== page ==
Growth Factor and Catabolic Cytokine Concentrations Are Influenced by the Cellular Composition of Platelet-Rich Plasma.
Sundman EA, Cole BJ, Fortier LA. Am J Sports Med. 2011 Aug 16. [Epub ahead of print]
Platelet-rich plasma (PRP) has been repeatedly covered on SMR and is an intervention being rapidly adopted by sports medicine clinicians around the world. The concept behind PRP is that platelets and PRP contain or release growth factors that improve healing. However, less attention has been given to other proteins (e.g., inflammatory mediators) that might be present in PRP. Furthermore, there are numerous ways to generate PRP which may influence the concentration of inflammatory cells (e.g., leukocytes) and proteins. Delivery of concentrated leukocytes may not be ideal for promoting healing and may even be associated with increased expression of genes for catabolic proteins (which promote tissue breakdown). Sundman et al. compared 2 commercial systems that generate PRP to determine if they differed in cellular composition as well as concentrations in growth factors and catabolic mediators. The investigators also assessed whether the concentration of cells related to the concentration of growth factors and catabolic mediators. Venous blood was collected from 11 healthy human volunteers. Each sample was divided and used to generate PRP using both systems. One commercial system tries to concentrate platelets and minimize leukocytes (referred to as PRP-1) while the other system concentrates the platelets and leukocytes (referred to as PRP-2). Neither PRP was buffered or activated after processing (steps that are sometimes performed with PRP). As expected, PRP-1 had concentrated platelets (~2 x blood concentration) and diminished leukocytes (0.13 x blood concentrations) compared with blood while PRP-2 had concentrated platelets (> 4 x blood concentrations) and leukocytes (> 4 x blood concentrations). PRP-2 had more platelets as well as neutrophils and monocytes (types of leukocytes) than PRP-1. PRP-2 had significantly more growth factors than PRP-1 but it also had higher concentrations of catabolic proteins (a catabolic enzyme and a pro-inflammatory protein). Growth factor concentrations were associated with platelet concentrations and two catabolic proteins were related to neutrophil or monocyte concentrations.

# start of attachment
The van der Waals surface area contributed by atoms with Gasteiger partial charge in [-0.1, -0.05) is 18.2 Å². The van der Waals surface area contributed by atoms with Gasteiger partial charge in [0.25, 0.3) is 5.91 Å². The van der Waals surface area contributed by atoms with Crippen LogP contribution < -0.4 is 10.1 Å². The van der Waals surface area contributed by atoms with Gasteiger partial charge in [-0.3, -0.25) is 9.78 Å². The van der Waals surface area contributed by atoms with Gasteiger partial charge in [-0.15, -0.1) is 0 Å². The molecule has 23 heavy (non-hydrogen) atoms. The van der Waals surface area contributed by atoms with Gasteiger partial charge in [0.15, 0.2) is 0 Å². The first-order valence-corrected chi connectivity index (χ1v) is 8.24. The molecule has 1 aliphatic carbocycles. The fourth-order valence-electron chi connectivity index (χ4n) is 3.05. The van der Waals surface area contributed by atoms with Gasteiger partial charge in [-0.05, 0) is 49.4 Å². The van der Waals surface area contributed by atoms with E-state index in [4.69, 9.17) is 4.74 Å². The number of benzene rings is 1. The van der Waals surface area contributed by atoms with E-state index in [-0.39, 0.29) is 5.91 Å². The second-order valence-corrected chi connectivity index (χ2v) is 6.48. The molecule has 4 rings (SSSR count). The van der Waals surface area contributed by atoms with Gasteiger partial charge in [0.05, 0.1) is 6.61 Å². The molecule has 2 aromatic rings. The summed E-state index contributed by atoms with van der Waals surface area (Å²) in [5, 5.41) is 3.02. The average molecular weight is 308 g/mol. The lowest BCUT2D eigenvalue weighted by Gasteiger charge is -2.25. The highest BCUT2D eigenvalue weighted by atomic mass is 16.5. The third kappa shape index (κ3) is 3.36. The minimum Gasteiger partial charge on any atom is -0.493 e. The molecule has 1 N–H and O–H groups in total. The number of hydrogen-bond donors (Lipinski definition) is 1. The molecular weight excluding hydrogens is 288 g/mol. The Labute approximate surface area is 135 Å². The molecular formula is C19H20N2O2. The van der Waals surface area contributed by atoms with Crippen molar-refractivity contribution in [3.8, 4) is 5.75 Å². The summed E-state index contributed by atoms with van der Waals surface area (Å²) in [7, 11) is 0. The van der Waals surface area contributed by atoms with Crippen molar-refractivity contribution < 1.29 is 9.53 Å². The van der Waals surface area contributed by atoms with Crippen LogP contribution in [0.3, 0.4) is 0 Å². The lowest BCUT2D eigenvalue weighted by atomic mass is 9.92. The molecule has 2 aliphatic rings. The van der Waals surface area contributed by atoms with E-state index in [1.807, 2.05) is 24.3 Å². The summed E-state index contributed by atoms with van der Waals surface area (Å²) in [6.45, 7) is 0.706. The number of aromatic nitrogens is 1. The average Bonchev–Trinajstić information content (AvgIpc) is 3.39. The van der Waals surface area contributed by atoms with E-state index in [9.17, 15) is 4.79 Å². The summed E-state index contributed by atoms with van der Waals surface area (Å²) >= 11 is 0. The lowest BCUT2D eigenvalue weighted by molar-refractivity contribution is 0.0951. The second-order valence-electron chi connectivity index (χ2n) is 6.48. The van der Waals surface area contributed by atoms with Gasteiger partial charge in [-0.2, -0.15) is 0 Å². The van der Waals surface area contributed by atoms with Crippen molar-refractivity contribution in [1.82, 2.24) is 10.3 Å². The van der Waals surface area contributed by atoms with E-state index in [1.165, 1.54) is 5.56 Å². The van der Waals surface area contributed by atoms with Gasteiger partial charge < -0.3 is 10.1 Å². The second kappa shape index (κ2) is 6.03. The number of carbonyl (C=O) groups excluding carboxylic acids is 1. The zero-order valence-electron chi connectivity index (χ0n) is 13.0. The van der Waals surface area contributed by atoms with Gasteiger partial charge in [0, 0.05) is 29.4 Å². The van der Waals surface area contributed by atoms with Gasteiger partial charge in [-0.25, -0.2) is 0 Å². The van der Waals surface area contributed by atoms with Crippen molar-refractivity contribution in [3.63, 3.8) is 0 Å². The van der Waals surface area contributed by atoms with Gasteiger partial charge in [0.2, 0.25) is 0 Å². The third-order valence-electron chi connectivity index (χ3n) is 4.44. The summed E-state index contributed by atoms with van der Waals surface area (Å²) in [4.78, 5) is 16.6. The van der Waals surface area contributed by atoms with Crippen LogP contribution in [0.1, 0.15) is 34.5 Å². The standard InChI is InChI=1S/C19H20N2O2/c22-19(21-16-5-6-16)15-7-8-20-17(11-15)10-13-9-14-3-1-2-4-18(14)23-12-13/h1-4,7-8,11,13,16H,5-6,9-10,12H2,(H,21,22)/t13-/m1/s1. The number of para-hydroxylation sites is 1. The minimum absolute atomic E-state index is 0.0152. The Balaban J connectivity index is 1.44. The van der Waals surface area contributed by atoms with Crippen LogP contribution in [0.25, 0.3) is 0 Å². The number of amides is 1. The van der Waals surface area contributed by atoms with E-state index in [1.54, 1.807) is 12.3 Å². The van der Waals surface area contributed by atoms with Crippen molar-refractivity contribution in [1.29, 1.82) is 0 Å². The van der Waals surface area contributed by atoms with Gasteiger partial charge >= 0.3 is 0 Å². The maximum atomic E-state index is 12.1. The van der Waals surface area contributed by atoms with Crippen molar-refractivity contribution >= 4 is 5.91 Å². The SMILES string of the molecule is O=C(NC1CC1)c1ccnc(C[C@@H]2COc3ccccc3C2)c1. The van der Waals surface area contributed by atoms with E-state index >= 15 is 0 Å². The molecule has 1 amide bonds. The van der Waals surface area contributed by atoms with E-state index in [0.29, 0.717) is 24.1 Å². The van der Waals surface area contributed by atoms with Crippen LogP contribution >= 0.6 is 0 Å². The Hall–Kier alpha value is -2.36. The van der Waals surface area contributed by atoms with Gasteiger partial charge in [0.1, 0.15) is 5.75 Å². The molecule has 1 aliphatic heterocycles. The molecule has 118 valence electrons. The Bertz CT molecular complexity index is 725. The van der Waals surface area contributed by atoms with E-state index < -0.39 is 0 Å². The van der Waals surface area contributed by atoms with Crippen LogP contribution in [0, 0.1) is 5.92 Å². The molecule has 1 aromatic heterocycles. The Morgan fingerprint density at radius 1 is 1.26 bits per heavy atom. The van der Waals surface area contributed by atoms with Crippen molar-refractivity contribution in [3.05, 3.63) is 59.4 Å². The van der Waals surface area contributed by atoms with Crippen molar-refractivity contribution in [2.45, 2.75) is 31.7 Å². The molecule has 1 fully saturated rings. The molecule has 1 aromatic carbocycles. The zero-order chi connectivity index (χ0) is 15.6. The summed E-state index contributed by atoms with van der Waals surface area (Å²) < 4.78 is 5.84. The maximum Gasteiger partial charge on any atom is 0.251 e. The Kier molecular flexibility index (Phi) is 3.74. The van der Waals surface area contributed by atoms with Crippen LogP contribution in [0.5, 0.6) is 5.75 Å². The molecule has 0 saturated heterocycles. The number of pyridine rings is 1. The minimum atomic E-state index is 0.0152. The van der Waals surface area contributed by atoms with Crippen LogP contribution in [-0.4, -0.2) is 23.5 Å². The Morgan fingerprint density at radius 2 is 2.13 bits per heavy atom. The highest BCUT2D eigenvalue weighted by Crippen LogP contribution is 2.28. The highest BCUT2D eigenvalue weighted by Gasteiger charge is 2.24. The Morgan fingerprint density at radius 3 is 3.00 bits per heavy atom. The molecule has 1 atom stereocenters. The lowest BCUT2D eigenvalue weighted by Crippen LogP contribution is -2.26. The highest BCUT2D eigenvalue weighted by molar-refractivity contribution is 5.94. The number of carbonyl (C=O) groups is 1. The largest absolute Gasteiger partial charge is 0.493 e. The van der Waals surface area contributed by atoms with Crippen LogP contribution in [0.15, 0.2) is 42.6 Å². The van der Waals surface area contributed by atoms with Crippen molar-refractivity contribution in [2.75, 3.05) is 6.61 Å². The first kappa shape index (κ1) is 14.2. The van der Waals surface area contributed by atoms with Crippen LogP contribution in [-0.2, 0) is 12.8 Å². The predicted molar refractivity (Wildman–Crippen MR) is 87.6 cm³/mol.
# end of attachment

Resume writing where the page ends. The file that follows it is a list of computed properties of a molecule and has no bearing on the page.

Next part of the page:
This study is important because it highlights that different commercial systems for deriving PRP, which selectively concentrate platelets and/or inflammatory cells, lead to products with different concentrations of anabolic (promoting tissue repair/remodeling) and catabolic proteins. While we’ve been primarily focused on concentrating platelets we may need to start thinking about the concentrations in terms of a ratio: platelet concentrations divided by leukocyte concentrations. The authors note that we need to consider the clinical applications when selecting a PRP preparation. For a particular treatment outcome we need to consider if we want concentrated platelets and leukocytes or just concentrated platelets. Unfortunately, it is unclear which clinical situations would benefit from PRP preparations high in leukocytes. On SMR, we’ve previously noted that PRP injections may be beneficial at certain regions of the body or for certain pathologies. This study may help explain why.
PRP like many other interventions used in sports medicine typically do not undergo a coordinated clinical trial approach, like medication, even though they may have equivalent physiologic effects. Furthermore, some final products are not scrutinized to the same level as prescription medications. As a community, we need to recognize the need for more systematic testing and regulation of our interventions whether they be PRP, supplements, or therapeutic modalities. It is not unfathomable that PRP preparation or modality settings could be developed, tested in small phase 1 clinical trials for a condition, then expanded to larger clinical trials for that condition, and eventually expanded to other pathologies. Some research groups have adopted this model but it needs to be more systematic implemented. We need to work together (including our professional organizations) to pursue higher research and product standards so that we can make better decisions about how to treat our patients and know that the products we are using are high quality. Do you feel that this appropriate reflects an important need for clinicians and our patients? Do you feel like the status quo is working for interventions like supplements or therapeutic modalities?
Written by: Jeffrey Driban
Reviewed by: Stephen Thomas
Reviewed by: Stephen Thomas